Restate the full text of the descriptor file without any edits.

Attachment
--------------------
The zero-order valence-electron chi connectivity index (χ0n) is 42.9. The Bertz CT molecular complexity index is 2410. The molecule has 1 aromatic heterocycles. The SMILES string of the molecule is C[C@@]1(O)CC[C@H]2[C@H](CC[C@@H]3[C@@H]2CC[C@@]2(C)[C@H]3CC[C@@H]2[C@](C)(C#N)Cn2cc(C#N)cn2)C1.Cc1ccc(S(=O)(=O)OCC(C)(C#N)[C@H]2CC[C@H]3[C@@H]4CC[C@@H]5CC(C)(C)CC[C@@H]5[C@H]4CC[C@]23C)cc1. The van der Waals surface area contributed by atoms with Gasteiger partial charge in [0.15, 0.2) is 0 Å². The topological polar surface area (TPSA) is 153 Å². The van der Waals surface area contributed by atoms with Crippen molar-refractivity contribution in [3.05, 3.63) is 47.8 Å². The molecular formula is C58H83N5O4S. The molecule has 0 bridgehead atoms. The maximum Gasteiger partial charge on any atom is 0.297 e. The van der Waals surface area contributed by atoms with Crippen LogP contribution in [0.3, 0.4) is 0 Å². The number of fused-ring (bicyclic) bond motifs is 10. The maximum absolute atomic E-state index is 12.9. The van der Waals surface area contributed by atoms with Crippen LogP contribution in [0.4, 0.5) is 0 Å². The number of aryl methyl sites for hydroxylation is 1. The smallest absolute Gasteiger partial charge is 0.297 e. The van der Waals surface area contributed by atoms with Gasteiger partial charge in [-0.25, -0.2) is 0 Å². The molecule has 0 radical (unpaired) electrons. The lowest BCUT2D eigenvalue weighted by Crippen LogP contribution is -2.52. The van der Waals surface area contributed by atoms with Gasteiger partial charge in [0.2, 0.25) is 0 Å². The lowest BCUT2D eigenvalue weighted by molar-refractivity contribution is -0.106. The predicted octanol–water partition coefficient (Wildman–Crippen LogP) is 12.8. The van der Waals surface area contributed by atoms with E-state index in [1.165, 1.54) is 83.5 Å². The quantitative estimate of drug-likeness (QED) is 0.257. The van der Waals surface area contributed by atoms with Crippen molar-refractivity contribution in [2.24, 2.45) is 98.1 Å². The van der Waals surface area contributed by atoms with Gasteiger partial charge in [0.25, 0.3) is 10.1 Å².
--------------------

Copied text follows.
The zero-order valence-electron chi connectivity index (χ0n) is 42.9. The Bertz CT molecular complexity index is 2410. The molecule has 1 aromatic heterocycles. The SMILES string of the molecule is C[C@@]1(O)CC[C@H]2[C@H](CC[C@@H]3[C@@H]2CC[C@@]2(C)[C@H]3CC[C@@H]2[C@](C)(C#N)Cn2cc(C#N)cn2)C1.Cc1ccc(S(=O)(=O)OCC(C)(C#N)[C@H]2CC[C@H]3[C@@H]4CC[C@@H]5CC(C)(C)CC[C@@H]5[C@H]4CC[C@]23C)cc1. The van der Waals surface area contributed by atoms with Gasteiger partial charge in [0.15, 0.2) is 0 Å². The topological polar surface area (TPSA) is 153 Å². The van der Waals surface area contributed by atoms with Crippen molar-refractivity contribution in [3.05, 3.63) is 47.8 Å². The molecular formula is C58H83N5O4S. The molecule has 0 bridgehead atoms. The maximum Gasteiger partial charge on any atom is 0.297 e. The van der Waals surface area contributed by atoms with Crippen LogP contribution in [0.3, 0.4) is 0 Å². The number of fused-ring (bicyclic) bond motifs is 10. The maximum absolute atomic E-state index is 12.9. The van der Waals surface area contributed by atoms with Crippen LogP contribution in [0.4, 0.5) is 0 Å². The number of aryl methyl sites for hydroxylation is 1. The smallest absolute Gasteiger partial charge is 0.297 e. The van der Waals surface area contributed by atoms with Gasteiger partial charge in [-0.25, -0.2) is 0 Å². The molecule has 0 radical (unpaired) electrons. The lowest BCUT2D eigenvalue weighted by Crippen LogP contribution is -2.52. The van der Waals surface area contributed by atoms with Gasteiger partial charge in [0.2, 0.25) is 0 Å². The lowest BCUT2D eigenvalue weighted by molar-refractivity contribution is -0.106. The predicted octanol–water partition coefficient (Wildman–Crippen LogP) is 12.8. The van der Waals surface area contributed by atoms with E-state index in [1.165, 1.54) is 83.5 Å². The quantitative estimate of drug-likeness (QED) is 0.257. The van der Waals surface area contributed by atoms with Crippen molar-refractivity contribution in [2.24, 2.45) is 98.1 Å². The van der Waals surface area contributed by atoms with Gasteiger partial charge in [0.25, 0.3) is 10.1 Å².